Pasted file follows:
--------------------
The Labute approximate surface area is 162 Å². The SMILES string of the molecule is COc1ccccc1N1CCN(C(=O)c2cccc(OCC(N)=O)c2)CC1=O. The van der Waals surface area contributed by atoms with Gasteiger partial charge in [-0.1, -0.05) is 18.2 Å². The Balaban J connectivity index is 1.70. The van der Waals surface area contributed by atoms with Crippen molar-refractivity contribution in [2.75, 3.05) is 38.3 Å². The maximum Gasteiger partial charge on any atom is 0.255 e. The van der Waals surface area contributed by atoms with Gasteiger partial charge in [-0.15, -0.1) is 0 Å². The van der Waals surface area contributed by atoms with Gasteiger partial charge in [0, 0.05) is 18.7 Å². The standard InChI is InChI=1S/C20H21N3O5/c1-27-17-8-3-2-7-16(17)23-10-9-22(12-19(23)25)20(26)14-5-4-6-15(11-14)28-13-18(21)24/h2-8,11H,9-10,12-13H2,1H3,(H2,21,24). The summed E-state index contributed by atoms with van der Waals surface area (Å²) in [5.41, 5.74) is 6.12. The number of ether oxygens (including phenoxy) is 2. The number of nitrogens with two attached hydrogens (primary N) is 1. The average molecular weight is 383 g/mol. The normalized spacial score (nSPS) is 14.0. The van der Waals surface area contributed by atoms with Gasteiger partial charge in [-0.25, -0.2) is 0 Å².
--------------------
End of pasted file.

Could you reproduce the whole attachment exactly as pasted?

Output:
The Labute approximate surface area is 162 Å². The SMILES string of the molecule is COc1ccccc1N1CCN(C(=O)c2cccc(OCC(N)=O)c2)CC1=O. The van der Waals surface area contributed by atoms with Gasteiger partial charge in [-0.1, -0.05) is 18.2 Å². The Balaban J connectivity index is 1.70. The van der Waals surface area contributed by atoms with Crippen molar-refractivity contribution in [2.75, 3.05) is 38.3 Å². The maximum Gasteiger partial charge on any atom is 0.255 e. The van der Waals surface area contributed by atoms with Gasteiger partial charge in [-0.15, -0.1) is 0 Å². The van der Waals surface area contributed by atoms with Gasteiger partial charge in [0, 0.05) is 18.7 Å². The standard InChI is InChI=1S/C20H21N3O5/c1-27-17-8-3-2-7-16(17)23-10-9-22(12-19(23)25)20(26)14-5-4-6-15(11-14)28-13-18(21)24/h2-8,11H,9-10,12-13H2,1H3,(H2,21,24). The summed E-state index contributed by atoms with van der Waals surface area (Å²) in [5.41, 5.74) is 6.12. The number of ether oxygens (including phenoxy) is 2. The number of nitrogens with two attached hydrogens (primary N) is 1. The average molecular weight is 383 g/mol. The normalized spacial score (nSPS) is 14.0. The van der Waals surface area contributed by atoms with Gasteiger partial charge in [-0.25, -0.2) is 0 Å².